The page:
What to Look for in a Green Cleaning Company
How to Evaluate a Green Cleaning Company
Many companies, which outsource their janitorial service, are not taking advantage of the benefits of green cleaning. Unlike many capital and resource intensive green initiatives, such as installing solar panels, green cleaning can be implemented quickly and easily. In addition, green cleaning can have a net positive impact on your bottom line by making employees more productive and healthy while reducing water and energy usage.
What should you know when evaluating a green cleaning company?
Not all green janitorial companies are created equal. You want to make sure the company you choose uses the tools and techniques necessary to effectively clean your facility. You also want to avoid firms that greenwash (pun intended) by painting a false picture of being environmentally friendly.
How? Discuss the following 10 questions with your prospective or existing janitorial service provider:
- Green cleaning is about cleaning for health. Ask your provider to define "clean." If appearances are the only element discussed, this is your first warning sign.
- Green cleaning is not just about using green cleaning chemicals or substances. Cleaning substances represent only a small percentage (5 percent on average) of the total effort required to clean your building. Ask your provider what tools its teams use to get the job done. They should be using microfiber mops, dual chamber buckets and microfiber cleaning cloths, just to name a few.
- Diseases can be spread by cross-contamination. This often happens when mops and cleaning cloths are used in restrooms and then re-used in other parts of your building. Ask how your service provider to describe what its teams do to avoid cross-contamination.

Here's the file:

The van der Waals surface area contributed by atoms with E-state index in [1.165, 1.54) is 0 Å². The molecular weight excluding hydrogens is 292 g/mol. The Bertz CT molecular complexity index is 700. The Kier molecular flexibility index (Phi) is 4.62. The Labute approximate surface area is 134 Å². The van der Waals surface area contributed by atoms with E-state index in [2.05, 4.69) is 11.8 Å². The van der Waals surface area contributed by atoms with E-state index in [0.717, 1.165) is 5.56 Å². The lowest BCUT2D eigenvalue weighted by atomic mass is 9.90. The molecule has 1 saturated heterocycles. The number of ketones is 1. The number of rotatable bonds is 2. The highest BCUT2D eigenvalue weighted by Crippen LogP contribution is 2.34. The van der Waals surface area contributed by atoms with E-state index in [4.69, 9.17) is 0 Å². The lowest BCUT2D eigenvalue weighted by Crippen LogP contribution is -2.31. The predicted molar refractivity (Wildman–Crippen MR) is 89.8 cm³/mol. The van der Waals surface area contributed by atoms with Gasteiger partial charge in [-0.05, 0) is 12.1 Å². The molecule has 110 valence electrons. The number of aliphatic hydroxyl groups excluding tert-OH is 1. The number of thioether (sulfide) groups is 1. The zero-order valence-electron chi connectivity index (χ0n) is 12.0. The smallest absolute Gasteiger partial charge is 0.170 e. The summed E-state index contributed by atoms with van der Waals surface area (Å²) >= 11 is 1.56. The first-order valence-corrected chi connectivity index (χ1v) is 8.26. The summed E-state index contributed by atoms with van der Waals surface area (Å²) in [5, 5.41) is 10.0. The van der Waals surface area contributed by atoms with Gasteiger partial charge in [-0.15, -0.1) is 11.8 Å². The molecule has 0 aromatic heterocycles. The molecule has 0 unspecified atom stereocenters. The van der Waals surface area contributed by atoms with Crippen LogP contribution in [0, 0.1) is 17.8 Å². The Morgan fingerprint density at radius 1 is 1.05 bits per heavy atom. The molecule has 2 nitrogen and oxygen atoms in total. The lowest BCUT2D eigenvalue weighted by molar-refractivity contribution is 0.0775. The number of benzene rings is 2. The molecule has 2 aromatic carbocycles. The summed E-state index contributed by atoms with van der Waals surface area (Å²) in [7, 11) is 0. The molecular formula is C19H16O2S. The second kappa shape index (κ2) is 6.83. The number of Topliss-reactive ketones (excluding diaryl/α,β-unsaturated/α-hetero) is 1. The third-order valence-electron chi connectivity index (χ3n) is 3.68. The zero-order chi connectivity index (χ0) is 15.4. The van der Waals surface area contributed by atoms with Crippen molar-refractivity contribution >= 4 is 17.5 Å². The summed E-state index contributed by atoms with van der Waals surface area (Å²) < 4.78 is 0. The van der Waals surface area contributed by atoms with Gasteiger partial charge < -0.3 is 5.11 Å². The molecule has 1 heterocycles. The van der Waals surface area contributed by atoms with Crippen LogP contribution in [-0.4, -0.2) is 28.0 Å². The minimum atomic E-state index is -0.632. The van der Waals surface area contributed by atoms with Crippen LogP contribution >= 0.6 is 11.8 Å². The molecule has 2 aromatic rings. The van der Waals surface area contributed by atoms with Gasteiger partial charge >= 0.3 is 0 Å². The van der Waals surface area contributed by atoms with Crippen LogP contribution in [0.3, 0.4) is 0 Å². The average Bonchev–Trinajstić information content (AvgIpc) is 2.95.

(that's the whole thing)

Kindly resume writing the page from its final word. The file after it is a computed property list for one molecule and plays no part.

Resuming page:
- Janitors are historically the fifth most injured workforce in the United States and your company could be liable for heavy fines if a janitor is injured while cleaning your building. Ask your cleaning firm what it specifically does to comply with OSHA regulations so your risk will be minimized, provided you maintain a safe environment for workers. OSHA requires a written Hazard Communication Plan, an inventory of all chemicals, a log of training and Material Safety Data Sheets (MSDS), which detail the risks, precautions, and first aid associated with a chemical or substance. Furthermore, each janitor must be able to articulate his or her company's safety program, and the physical documents about emergency procedures must be accessible to the janitor within 10 minutes in the event of an accident.
- Many janitorial workers are prone to excessive use of water and electricity. Ask what sustainability practices are used to reduce the use of these natural resources, without compromising the cleanliness of the places the firm serves.
- Janitors who work in teams and specialize on focused roles are able to achieve a higher level of cleanliness with less time and effort. Find out if your provider uses area, zone or team cleaning methods.
- Consistency in tools and processes translates to a consistently clean building. Ask your provider if the same types of chemicals or substances, tools, equipment and processes are used for all clients. Inconsistencies can be a sign of challenges in quality control on a regular basis, and can pose greater problems when staffing shortages occur.
- Tools and equipment quickly lose their effectiveness as they are used during the shift. Ask how often vacuum filters are emptied, how often mopping solution is replaced and if these filter and solution changes are tracked and logged.
- Each chemical, solution or substance used dramatically increases the chance of improper mixing and improper application. This can result in injury to the janitor or damage to your building materials. Ask how many substances each janitor uses on a daily basis.
- Properly fitted backpack vacuums are ergonomically correct, remove more dust from the environment and enable the janitor work faster than traditional push vacuums. This equipment protects the cleaning worker and collects dust instead of redistributing in your environment. Ask your provider what type of vacuum the company uses.
If your current or prospective janitorial service provider is able to answer all of these questions clearly and confidently -- and you feel comfortable with their answers -- then you will likely reap the benefits of having a healthy indoor environment.
Russ Goldin is founder and president of Eat My Dust, Inc. (http://eatmydustjanitorial.com), a green commercial janitorial company that specializes in creating healthy indoor environments by utilizing a science-based approach to cleaning. Write to Russ at [email protected] to have your janitorial questions answered or suggest future topics.
Image by CraigPJ.